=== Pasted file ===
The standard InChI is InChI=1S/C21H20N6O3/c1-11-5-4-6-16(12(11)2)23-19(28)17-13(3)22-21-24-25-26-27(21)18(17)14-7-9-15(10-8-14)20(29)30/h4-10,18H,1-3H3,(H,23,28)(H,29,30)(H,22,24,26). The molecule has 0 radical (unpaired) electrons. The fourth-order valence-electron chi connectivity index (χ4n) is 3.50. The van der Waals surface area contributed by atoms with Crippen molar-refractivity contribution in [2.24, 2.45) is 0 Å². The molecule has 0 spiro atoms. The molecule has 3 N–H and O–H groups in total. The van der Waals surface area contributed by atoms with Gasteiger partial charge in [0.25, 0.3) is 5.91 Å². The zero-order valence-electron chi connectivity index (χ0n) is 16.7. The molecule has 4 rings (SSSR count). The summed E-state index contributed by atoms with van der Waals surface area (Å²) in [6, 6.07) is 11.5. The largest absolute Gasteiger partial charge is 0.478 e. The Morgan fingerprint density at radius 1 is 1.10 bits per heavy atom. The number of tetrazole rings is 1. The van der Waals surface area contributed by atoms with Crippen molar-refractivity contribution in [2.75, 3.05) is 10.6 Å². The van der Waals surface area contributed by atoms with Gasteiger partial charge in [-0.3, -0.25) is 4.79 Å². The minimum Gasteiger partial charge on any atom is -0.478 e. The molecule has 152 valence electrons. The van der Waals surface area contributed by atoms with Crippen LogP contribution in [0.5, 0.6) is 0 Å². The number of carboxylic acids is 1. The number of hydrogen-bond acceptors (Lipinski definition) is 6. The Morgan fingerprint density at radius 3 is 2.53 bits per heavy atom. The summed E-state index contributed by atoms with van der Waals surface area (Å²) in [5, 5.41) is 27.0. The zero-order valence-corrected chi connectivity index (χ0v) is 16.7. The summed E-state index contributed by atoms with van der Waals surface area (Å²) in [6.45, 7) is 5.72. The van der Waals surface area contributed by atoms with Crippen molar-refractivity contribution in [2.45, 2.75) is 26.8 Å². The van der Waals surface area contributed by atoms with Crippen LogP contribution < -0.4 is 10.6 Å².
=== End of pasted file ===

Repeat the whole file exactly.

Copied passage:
The standard InChI is InChI=1S/C21H20N6O3/c1-11-5-4-6-16(12(11)2)23-19(28)17-13(3)22-21-24-25-26-27(21)18(17)14-7-9-15(10-8-14)20(29)30/h4-10,18H,1-3H3,(H,23,28)(H,29,30)(H,22,24,26). The molecule has 0 radical (unpaired) electrons. The fourth-order valence-electron chi connectivity index (χ4n) is 3.50. The van der Waals surface area contributed by atoms with Crippen molar-refractivity contribution in [2.24, 2.45) is 0 Å². The molecule has 0 spiro atoms. The molecule has 3 N–H and O–H groups in total. The van der Waals surface area contributed by atoms with Gasteiger partial charge in [0.25, 0.3) is 5.91 Å². The zero-order valence-electron chi connectivity index (χ0n) is 16.7. The molecule has 4 rings (SSSR count). The summed E-state index contributed by atoms with van der Waals surface area (Å²) in [6, 6.07) is 11.5. The largest absolute Gasteiger partial charge is 0.478 e. The Morgan fingerprint density at radius 1 is 1.10 bits per heavy atom. The number of tetrazole rings is 1. The van der Waals surface area contributed by atoms with Crippen molar-refractivity contribution in [2.75, 3.05) is 10.6 Å². The van der Waals surface area contributed by atoms with Gasteiger partial charge in [-0.3, -0.25) is 4.79 Å². The minimum Gasteiger partial charge on any atom is -0.478 e. The molecule has 152 valence electrons. The van der Waals surface area contributed by atoms with Crippen LogP contribution in [0.5, 0.6) is 0 Å². The number of carboxylic acids is 1. The number of hydrogen-bond acceptors (Lipinski definition) is 6. The Morgan fingerprint density at radius 3 is 2.53 bits per heavy atom. The summed E-state index contributed by atoms with van der Waals surface area (Å²) in [5, 5.41) is 27.0. The zero-order valence-corrected chi connectivity index (χ0v) is 16.7. The summed E-state index contributed by atoms with van der Waals surface area (Å²) in [6.45, 7) is 5.72. The van der Waals surface area contributed by atoms with Crippen molar-refractivity contribution in [2.45, 2.75) is 26.8 Å². The van der Waals surface area contributed by atoms with Crippen LogP contribution < -0.4 is 10.6 Å².